08/05/2015 09:23 EDT

WestJet CEO Gregg Saretsky 'Pleased' Pilots Rejected Unionization

CALGARY — Pilots at WestJet, the Calgary-based airline that has prided itself on fostering an employee-friendly corporate culture, have rejected a bid to form the company's first union.

The WestJet Professional Pilots Association said Wednesday on its Facebook page that 684 of 1,247 pilots - about 55 per cent of those who cast ballots over a two-week period - rejected unionization.

The association said it is disappointed with the result and hopes the process will lead to constructive dialogue between pilots and WestJet leadership going forward. The group had said it was time the company's pilots are represented through a certified union as WestJet continues to expand.

WestJet CEO Gregg Saretsky welcomed the outcome.

"We are pleased that the majority of our pilots who voted have voted against union representation," he said in a statement.

"Our model of co-operation and employee representation through the WestJet Pilots' Association has allowed for the continued success of our pilots and our airline. Despite the positive outcome, there is continued work that needs to take place to better understand some of the issues for our pilot group and we can now turn our efforts to that goal."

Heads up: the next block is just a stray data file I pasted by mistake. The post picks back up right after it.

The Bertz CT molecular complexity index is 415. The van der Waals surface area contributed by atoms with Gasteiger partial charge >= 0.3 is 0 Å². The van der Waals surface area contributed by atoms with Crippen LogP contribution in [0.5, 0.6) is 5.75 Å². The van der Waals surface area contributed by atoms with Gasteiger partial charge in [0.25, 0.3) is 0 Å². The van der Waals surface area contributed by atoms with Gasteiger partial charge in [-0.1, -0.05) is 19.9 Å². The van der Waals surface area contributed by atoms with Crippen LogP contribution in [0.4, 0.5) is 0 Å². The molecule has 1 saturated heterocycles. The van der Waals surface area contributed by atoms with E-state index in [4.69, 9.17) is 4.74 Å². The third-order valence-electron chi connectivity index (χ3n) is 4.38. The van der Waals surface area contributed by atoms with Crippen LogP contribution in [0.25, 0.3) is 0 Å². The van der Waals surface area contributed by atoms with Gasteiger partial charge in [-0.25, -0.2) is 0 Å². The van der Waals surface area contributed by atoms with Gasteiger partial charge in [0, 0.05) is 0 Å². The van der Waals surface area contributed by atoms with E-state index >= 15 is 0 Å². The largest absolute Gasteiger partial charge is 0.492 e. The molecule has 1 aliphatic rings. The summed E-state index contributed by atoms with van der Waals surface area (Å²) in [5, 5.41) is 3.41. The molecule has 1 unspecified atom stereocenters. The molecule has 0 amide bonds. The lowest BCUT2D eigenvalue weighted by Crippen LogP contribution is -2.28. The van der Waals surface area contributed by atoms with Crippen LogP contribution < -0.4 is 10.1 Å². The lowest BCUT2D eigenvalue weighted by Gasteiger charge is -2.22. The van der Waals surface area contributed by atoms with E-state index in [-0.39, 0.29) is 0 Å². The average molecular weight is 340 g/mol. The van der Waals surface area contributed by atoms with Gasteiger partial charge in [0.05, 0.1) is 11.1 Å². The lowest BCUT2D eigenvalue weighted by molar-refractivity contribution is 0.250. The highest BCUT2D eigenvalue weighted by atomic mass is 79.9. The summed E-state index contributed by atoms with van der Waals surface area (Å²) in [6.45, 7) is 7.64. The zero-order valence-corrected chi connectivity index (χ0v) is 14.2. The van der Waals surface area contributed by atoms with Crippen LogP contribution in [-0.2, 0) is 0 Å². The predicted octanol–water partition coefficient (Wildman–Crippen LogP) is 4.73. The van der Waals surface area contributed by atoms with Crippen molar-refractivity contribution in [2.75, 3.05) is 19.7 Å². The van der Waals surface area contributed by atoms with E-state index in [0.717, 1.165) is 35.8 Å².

WestJet had said it believes the fact that it has a non-union workforce gives it a competitive advantage, adding that collective bargaining would have led to service disruptions and increased labour costs.

The WestJet Professional Pilots Association cited the company's recent growth in recent years as a motivating factor behind the unionization bid. The airline has opened new offices in Toronto and Vancouver while expanding its routes, including its first trans-Atlantic flights last year.

The Canadian Industrial Relations Board has been running the vote but says it will not be able to release official results until its board approves them. There is no indication when that could be.

To trigger the vote, the WestJet Professional Pilots Association had to show more than 40 per cent of pilots supported the association through membership cards.

The unionization drive among pilots wasn't the only one facing WestJet.

The WestJet Professional Flight Attendants Association is working to reach the 40 per cent membership threshold to launch a vote on whether flight attendants can unionize.

Jason Foster, a labour relations expert at Athabasca University, said it was always going to be an uphill battle for unionization within WestJet and that Wednesday's results don't bode well for the flight attendants who want to unionize.

"WestJet management, I think we could say, has a fairly strong anti-union animus,'' Foster said. "They probably took what lengths they could to make sure that there isn't one."

The union drive was also made more difficult because WestJet's employees are spread out over the country, he added.

"It's not like one big factory."

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